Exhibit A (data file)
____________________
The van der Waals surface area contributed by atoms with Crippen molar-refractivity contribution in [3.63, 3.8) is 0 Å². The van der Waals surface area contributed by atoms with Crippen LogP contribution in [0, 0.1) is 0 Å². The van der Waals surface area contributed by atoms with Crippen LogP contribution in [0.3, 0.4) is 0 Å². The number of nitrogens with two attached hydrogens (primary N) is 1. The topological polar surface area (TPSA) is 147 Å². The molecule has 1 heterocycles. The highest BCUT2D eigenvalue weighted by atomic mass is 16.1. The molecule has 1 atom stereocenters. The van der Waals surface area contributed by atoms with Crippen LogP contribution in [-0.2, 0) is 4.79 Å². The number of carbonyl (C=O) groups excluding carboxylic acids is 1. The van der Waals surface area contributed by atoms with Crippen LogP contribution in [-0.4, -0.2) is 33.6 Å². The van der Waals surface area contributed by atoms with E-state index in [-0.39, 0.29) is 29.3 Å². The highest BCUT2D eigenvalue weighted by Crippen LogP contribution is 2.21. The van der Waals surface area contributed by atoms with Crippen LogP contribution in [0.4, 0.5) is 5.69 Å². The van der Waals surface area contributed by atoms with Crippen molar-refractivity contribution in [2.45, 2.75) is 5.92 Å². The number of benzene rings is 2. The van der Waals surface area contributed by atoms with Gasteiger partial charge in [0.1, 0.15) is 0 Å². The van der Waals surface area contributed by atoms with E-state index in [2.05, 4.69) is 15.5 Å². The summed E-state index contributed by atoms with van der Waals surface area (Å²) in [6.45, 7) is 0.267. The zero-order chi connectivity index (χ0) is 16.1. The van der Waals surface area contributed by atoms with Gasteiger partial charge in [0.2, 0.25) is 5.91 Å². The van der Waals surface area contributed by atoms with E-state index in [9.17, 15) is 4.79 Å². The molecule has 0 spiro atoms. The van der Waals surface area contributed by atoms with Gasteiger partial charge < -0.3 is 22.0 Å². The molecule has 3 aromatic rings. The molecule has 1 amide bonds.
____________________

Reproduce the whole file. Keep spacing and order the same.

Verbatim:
The van der Waals surface area contributed by atoms with Crippen molar-refractivity contribution in [3.63, 3.8) is 0 Å². The van der Waals surface area contributed by atoms with Crippen LogP contribution in [0, 0.1) is 0 Å². The van der Waals surface area contributed by atoms with Crippen LogP contribution in [0.3, 0.4) is 0 Å². The number of nitrogens with two attached hydrogens (primary N) is 1. The topological polar surface area (TPSA) is 147 Å². The molecule has 1 heterocycles. The highest BCUT2D eigenvalue weighted by atomic mass is 16.1. The molecule has 1 atom stereocenters. The van der Waals surface area contributed by atoms with Crippen LogP contribution in [-0.2, 0) is 4.79 Å². The number of carbonyl (C=O) groups excluding carboxylic acids is 1. The van der Waals surface area contributed by atoms with Crippen LogP contribution in [-0.4, -0.2) is 33.6 Å². The van der Waals surface area contributed by atoms with E-state index in [-0.39, 0.29) is 29.3 Å². The highest BCUT2D eigenvalue weighted by Crippen LogP contribution is 2.21. The van der Waals surface area contributed by atoms with Crippen LogP contribution in [0.4, 0.5) is 5.69 Å². The van der Waals surface area contributed by atoms with Crippen molar-refractivity contribution in [2.45, 2.75) is 5.92 Å². The number of benzene rings is 2. The van der Waals surface area contributed by atoms with Gasteiger partial charge in [0.1, 0.15) is 0 Å². The van der Waals surface area contributed by atoms with E-state index in [2.05, 4.69) is 15.5 Å². The summed E-state index contributed by atoms with van der Waals surface area (Å²) in [6.45, 7) is 0.267. The zero-order chi connectivity index (χ0) is 16.1. The van der Waals surface area contributed by atoms with Gasteiger partial charge in [0.2, 0.25) is 5.91 Å². The van der Waals surface area contributed by atoms with E-state index in [9.17, 15) is 4.79 Å². The molecule has 0 spiro atoms. The van der Waals surface area contributed by atoms with Gasteiger partial charge < -0.3 is 22.0 Å². The molecule has 3 aromatic rings. The molecule has 1 amide bonds.